Before being hired as a city manager, a person normally needs to work in city government and in leadership positions. BLS does not provide a range for how much work experience is needed to be considered for this role, and it may vary by the city. If you’re interested in applying for a position, inquire with the city about the education and experience requirements.

To gain experience, you should consider a few similar roles in city government that can help teach the foundational skills necessary to be a successful city manager. Roles can include being the assistant city manager, the director of community development or the head of one of the city’s many departments. Having experience in positions like these shows the city council that the candidate can successfully lead a staff, make decisions that positively impact the city and work productively within the municipal government structure. 

Job outlook and salary ranges for city managers

Much like education and experience requirements, compensation and employment for city managers can vary widely based on the city. Salary often depends on the population size and gross domestic product (GDP) of a city. A candidate’s experience, education level, skills and certifications can also play a role. Similarly, a number of factors can play into employment. While mayors and governors are elected to office, city managers and county administrators are appointed or hired, meaning employment can vary by city based on turnover and need.  

Salary

As noted, BLS characterizes city managers as top executives, which also includes roles like general managers, superintendents and chief executive officers. For this reason, the annual salary for a city manager in your area may vary from what BLS reports. Keep in mind that city managers overseeing larger cities often make more than those in smaller municipalities. For a more accurate salary range, look at the salaries of city managers or at job postings in your area.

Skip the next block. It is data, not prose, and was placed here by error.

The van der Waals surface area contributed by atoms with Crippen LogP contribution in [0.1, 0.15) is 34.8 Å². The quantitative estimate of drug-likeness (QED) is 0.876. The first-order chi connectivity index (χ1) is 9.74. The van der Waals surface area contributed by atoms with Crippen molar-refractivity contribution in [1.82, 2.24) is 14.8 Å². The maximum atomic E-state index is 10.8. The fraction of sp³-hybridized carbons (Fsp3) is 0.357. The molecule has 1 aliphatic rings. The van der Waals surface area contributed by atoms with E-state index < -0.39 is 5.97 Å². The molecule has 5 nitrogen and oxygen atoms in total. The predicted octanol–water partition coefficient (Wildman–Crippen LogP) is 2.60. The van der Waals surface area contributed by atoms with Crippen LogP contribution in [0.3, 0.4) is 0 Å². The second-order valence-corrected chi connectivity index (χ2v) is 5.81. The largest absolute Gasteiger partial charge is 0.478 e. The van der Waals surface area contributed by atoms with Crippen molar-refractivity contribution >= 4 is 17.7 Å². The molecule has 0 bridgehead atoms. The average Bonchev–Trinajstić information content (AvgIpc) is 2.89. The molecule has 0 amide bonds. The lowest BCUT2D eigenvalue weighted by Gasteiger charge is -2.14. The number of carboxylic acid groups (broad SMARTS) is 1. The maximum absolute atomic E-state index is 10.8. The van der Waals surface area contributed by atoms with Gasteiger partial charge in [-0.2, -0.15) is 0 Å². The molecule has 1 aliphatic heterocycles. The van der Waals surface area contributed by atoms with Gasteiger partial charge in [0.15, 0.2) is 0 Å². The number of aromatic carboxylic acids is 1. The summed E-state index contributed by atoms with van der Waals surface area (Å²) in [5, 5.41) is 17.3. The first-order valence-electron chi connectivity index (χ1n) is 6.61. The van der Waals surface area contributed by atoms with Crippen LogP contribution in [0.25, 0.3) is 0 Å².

According to BLS, the salary range for top executives was between $60,300 and $208,000 a year in May 2021, with $104,730 as the median salary in the government section. Once again, remember that the size of the municipality and the level of experience and education of the city manager can affect salary.

Salary ranges are not specific to students or graduates of University of Phoenix. Actual outcomes vary based on multiple factors, including prior work experience, geographic location and other factors specific to the individual. University of Phoenix does not guarantee employment, salary level or career advancement. BLS data is geographically based. Information for a specific state/city can be researched on the BLS website.

Job outlook

Overall, BLS projects employment for top executives to increase by 8% between 2020 and 2030, which is about as fast as average for all occupations. As stated, however, projected growth looks at all jobs under the “top executives” umbrella, and not specifically city managers in the government sector. We recommend searching for job openings in your area or whichever city you wish to be employed to better understand employment opportunities. 

Enhance your skills with a degree from University of Phoenix

If you’re looking to become a city manager or start a career in public administration, University of Phoenix can help. The University offers a Master of Public Administration degree that helps students develop the skills for a career in government policy and management at the local, federal and state levels. The program covers the necessary skills for a city manager, including administrative management, public financing and budgeting, and public programs.

Want to improve your leadership skills? Learn 10 skills inherent to good organizational leadership!